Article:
Posted on 22. Jan, 2013 in Kirchner Blog
The challenge of doubling the world’s food supply over the next 40 years on fixed resources of land and water has been identified by some of the leading experts on the subject as the greatest challenge of our time.
Think about this for a minute… how can we double food supply from our fixed resources when for the most part they are already being used to their capacity? Why haven’t you heard about this problem? What are Governments doing to address this?
A powerful syndicate of Private, Public and Government forces are going to be needed to have any hope of tackling a challenge of this magnitude. This challenge will require a significant level of collaboration and confidence but we can take comfort in the fact we as a society have faced similar challenges to this before. This nine billion person problem will not be solved overnight and it is our responsibility as citizens of the world to understand the challenge and possible solutions.
Kirchner Private Capital Group through The Food Security Group is harnessing the power of entrepreneurial enterprises to accelerate the global deployment of ground breaking agricultural technologies. We believe that these advanced technologies are one of the keys to solving this challenge and The Food Security Group has been at the forefront of this issue. In a recent interview at the HudsonAlpha Institute for Biotechnology, Food Security Group partner Steve Dauphin discusses technology, entrepreneurial companies and this looming crisis in a 100-year historical context.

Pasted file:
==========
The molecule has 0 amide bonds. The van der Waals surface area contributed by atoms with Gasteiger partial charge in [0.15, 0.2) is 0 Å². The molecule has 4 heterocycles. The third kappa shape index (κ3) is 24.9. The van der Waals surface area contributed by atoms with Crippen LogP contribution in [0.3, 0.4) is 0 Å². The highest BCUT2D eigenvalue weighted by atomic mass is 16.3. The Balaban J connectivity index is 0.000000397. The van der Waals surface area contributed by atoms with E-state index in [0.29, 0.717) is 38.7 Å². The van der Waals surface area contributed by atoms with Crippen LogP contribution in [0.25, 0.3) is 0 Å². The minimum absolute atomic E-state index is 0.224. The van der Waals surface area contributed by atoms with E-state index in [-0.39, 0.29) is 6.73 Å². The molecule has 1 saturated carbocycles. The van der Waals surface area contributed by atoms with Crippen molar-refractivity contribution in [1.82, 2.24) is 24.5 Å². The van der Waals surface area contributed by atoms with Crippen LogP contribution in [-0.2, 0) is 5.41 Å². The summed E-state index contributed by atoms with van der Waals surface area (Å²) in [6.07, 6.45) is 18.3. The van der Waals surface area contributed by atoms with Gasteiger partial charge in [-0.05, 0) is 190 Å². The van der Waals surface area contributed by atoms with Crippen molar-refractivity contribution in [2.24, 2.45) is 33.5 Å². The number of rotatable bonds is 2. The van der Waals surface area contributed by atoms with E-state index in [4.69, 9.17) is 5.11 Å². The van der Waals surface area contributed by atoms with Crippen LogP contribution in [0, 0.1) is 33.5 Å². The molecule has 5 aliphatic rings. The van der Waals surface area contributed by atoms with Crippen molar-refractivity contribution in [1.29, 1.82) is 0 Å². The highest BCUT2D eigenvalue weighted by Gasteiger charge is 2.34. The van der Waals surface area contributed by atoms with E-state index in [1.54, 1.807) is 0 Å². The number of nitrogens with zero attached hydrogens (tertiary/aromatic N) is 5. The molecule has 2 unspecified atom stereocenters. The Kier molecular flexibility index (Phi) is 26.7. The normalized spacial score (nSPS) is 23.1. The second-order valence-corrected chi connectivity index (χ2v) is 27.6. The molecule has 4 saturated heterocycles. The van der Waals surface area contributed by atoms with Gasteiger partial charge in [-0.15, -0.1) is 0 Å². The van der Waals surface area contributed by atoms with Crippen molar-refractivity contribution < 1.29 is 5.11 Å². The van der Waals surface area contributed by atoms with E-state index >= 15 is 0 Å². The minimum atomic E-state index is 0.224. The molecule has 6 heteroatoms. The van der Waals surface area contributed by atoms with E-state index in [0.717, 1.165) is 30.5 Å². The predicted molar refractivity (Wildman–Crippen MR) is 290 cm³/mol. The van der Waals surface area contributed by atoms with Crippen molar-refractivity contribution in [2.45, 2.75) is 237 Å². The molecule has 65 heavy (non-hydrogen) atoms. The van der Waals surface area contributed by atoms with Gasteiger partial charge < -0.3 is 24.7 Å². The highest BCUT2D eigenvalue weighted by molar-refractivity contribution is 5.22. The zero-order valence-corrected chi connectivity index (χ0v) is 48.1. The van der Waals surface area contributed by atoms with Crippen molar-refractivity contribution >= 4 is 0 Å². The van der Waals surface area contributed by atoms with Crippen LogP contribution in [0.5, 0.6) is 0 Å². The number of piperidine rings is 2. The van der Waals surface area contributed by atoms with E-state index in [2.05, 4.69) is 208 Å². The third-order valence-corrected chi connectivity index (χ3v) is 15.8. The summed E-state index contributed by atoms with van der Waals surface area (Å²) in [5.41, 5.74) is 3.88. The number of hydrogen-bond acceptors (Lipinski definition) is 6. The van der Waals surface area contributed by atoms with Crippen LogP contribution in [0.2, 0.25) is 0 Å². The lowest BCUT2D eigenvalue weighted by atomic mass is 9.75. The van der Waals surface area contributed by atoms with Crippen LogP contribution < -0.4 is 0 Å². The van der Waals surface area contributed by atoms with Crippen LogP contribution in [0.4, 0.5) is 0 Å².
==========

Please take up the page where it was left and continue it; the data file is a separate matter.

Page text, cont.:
This short two minute video is a must watch to explain this challenge clearly and it really puts it into perspective.
You may not see much press coverage about this because it has no shock and awe value (yet). But rest assured as the years pass and this issue becomes even more pressing no one will be able to ignore it. The sooner we educate ourselves and start to work on the solution the better for everyone and the more likely we will be to bring sustainable solutions to bear and we move from too little food to adequate food to sustain life.